Downtown Bellevue Condo Skyline Views
Bellevue Towers #2002, Photo by Nolan Green of Clarity Northwest, provided by Jason Foss of the NWG Team I COMPASS

Pretty much everything you need to know about the downtown Bellevue condo market in 2020 can be summarized as follows: COVID-19 and One88. The pandemic had the most far-reaching impact on the market over the course of the year, but the delivery of the first newly completed condo tower to the market in over a decade made a big splash in the fourth quarter.

What were the major Downtown Bellevue condo trends for Q4 and for all of 2020?

The pandemic: The first and most important influence on the downtown condo market in 2020 was without a doubt the pandemic. As it began hitting in the spring, for-sale condo inventory initially remained low. Although some buyers were leery about purchasing a condo at the time, there were even more sellers worried about putting their condo on the market and getting exposed to COVID-19.

On the other hand, as we headed into late spring and early summer, the balance shifted. Sellers began to outnumber buyers, and condo inventory rose substantially through the summer and fall (albeit from extremely low levels).

At the margin, some condo buying and selling decisions may have been affected by concerns about sharing elevators and amenities in a condominium building during the pandemic. Much more significant, however, was the effect of being forced to stay home, while at the same time having the ability to work from a home in any location. As a result, a decades-long trend of people choosing smaller homes closer to work and urban amenities was suddenly thrown into reverse.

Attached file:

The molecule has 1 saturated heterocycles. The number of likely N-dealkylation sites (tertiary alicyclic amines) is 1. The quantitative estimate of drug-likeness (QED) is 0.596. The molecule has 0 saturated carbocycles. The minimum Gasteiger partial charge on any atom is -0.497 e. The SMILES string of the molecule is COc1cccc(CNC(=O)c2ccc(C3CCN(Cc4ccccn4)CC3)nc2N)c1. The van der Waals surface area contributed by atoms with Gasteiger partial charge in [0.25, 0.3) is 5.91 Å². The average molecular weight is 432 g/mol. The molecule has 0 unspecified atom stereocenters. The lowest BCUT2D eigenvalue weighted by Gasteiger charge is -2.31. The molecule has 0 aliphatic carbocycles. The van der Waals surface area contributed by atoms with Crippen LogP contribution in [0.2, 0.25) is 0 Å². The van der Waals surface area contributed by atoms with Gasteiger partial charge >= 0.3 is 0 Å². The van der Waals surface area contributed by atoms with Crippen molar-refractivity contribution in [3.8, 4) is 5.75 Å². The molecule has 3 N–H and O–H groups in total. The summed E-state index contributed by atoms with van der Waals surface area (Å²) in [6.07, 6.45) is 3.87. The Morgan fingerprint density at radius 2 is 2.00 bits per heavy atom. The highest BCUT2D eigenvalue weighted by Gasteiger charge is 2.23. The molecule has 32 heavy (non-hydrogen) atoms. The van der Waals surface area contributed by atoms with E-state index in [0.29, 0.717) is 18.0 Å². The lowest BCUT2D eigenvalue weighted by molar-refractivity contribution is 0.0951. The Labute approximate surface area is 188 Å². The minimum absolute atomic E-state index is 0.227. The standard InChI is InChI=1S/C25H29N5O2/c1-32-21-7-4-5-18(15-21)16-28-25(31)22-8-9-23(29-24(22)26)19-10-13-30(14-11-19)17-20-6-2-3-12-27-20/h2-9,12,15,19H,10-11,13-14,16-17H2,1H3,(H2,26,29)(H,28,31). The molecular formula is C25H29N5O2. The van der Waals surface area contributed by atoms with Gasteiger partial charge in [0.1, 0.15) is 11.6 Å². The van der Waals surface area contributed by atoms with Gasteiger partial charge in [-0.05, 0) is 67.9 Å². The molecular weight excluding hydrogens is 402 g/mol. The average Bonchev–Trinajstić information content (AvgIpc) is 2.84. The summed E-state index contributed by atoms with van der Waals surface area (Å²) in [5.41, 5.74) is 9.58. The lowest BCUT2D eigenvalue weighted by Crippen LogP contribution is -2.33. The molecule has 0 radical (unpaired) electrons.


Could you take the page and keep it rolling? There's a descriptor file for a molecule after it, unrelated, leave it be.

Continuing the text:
In a matter of months, some people who owned condos decided to sell and move to a lower-cost suburban or rural area (or a not so low-cost resort destination) where they could purchase a house and work remotely. Meanwhile, some people who might have otherwise considered buying a condo either put that decision on hold or went the other direction and moved to a larger house further away from the city. All of this added up to a year in which months of available condo inventory rose to highs not seen for 5 years (excluding new construction).